Hawkes and Cant [6, 7] modified a version of the Coherent Flamelet Model (CFM) by Candel et al. [2] for the purpose of LES as: where is a resolution parameter which vanishes when the flow is fully resolved and is a model parameter. Hawkes [5] discussed a possibility of modifying a RANS model proposed by Cant et al. [1] for the purpose of LES as: where , , is the subgrid turbulent velocity fluctuation, is the subgrid kinetic energy, and is a model parameter. Another model of was proposed by Charlette et al. [4]: where is a model parameter. The models given by – (henceforth will be referred to as CSGCFM, CSGCPB, and CSGCHAR, resp.) ensure that vanishes when the flow is fully resolved (i.e., and ). A priori DNS assessment of the CSGCFM, CSGCPB, and CSGCHAR models and the modelling of and will be addressed in Section 4 of this paper.
3. Numerical Implementation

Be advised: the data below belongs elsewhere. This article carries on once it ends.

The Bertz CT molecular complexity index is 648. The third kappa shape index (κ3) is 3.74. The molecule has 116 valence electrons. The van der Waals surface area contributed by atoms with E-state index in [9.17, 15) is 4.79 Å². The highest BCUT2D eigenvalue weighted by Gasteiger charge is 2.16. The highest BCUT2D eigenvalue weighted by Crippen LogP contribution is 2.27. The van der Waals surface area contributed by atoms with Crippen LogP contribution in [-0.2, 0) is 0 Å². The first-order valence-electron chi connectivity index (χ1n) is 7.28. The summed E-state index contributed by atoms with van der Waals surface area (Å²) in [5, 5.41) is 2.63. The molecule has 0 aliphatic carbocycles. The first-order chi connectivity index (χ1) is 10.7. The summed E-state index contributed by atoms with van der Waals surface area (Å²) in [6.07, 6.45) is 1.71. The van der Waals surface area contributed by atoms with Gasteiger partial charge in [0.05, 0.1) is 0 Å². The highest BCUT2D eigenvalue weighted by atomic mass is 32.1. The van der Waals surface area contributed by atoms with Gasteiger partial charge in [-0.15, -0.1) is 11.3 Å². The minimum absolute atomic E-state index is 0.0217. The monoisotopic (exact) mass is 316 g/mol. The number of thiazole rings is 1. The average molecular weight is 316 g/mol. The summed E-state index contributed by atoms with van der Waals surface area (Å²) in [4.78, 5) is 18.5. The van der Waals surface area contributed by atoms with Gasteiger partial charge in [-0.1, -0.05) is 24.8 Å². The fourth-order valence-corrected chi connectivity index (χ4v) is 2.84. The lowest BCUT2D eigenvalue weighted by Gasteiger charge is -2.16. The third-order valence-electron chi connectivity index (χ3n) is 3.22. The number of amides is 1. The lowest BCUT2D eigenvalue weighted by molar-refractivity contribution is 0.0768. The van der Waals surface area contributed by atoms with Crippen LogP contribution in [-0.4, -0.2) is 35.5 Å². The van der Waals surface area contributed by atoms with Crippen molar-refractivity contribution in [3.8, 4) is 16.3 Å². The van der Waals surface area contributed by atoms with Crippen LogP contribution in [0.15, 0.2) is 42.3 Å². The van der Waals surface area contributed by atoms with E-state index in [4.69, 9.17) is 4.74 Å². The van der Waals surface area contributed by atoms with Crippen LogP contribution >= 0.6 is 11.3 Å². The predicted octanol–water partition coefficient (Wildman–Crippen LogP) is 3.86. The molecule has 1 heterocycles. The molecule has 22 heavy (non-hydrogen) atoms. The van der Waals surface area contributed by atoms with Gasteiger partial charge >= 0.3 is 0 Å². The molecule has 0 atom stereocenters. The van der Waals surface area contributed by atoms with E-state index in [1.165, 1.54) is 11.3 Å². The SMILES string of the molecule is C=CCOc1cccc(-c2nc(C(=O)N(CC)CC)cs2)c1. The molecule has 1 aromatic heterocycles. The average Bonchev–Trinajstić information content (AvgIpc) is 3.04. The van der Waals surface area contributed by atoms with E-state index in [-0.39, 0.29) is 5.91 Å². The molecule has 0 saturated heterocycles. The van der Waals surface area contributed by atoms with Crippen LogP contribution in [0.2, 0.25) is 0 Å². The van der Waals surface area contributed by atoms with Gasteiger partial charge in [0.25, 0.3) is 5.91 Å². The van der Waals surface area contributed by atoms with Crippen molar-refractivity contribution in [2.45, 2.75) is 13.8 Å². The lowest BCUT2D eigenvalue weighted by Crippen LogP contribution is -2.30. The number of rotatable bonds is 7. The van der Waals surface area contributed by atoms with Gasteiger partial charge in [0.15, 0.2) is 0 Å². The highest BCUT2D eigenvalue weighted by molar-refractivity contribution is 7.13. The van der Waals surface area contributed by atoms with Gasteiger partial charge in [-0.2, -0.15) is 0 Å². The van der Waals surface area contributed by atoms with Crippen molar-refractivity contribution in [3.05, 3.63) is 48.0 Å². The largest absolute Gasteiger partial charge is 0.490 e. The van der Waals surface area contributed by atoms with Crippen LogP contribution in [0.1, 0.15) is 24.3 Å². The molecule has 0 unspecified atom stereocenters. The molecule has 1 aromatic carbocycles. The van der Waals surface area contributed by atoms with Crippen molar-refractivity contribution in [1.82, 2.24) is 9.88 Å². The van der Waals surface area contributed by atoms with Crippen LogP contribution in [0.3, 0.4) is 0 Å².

In principle combustion, DNS should account for both three dimensionality of turbulence and detailed chemical mechanism. However, until recently, most combustion DNS studies were carried out either in two dimensions with detailed chemistry or in three dimensions with simplified chemistry due to the limitation of computer storage capacity. Although it is now possible to carry out threedimensional DNS with detailed chemistry, they remain extremely expensive (e.g., millions of CPU hours and thousands of processors [32]) and the cost of an extensive parametric analysis based on threedimensional detailed chemistrybased DNS often becomes prohibitive. As the present analysis concentrates on an extensive parametric variation in terms of Lewis number, the chemical mechanism is simplified here by an Arrheniustype irreversible singlestep chemical reaction (i.e., Reactants→Products) following several previous studies [1–12, 14]. It has been found that the strain rate and curvature dependences of and obtained from threedimensional simplified chemistry DNS [25–27, 33, 34] are found to be qualitatively similar to the corresponding behaviours obtained from detailed chemistrybased DNS simulations [16, 30, 31, 35]. As the statistical behaviours of the FSD curvature term are strongly dependent on the curvature dependences of and , the results for this analysis are expected to be valid even for detailed chemistry based simulations at least in a qualitative sense without much loss of generality. Several studies [3–7, 9–12] have concentrated on a priori DNS modelling of FSD based on simplified chemistry in the past and the same approach has been adopted here.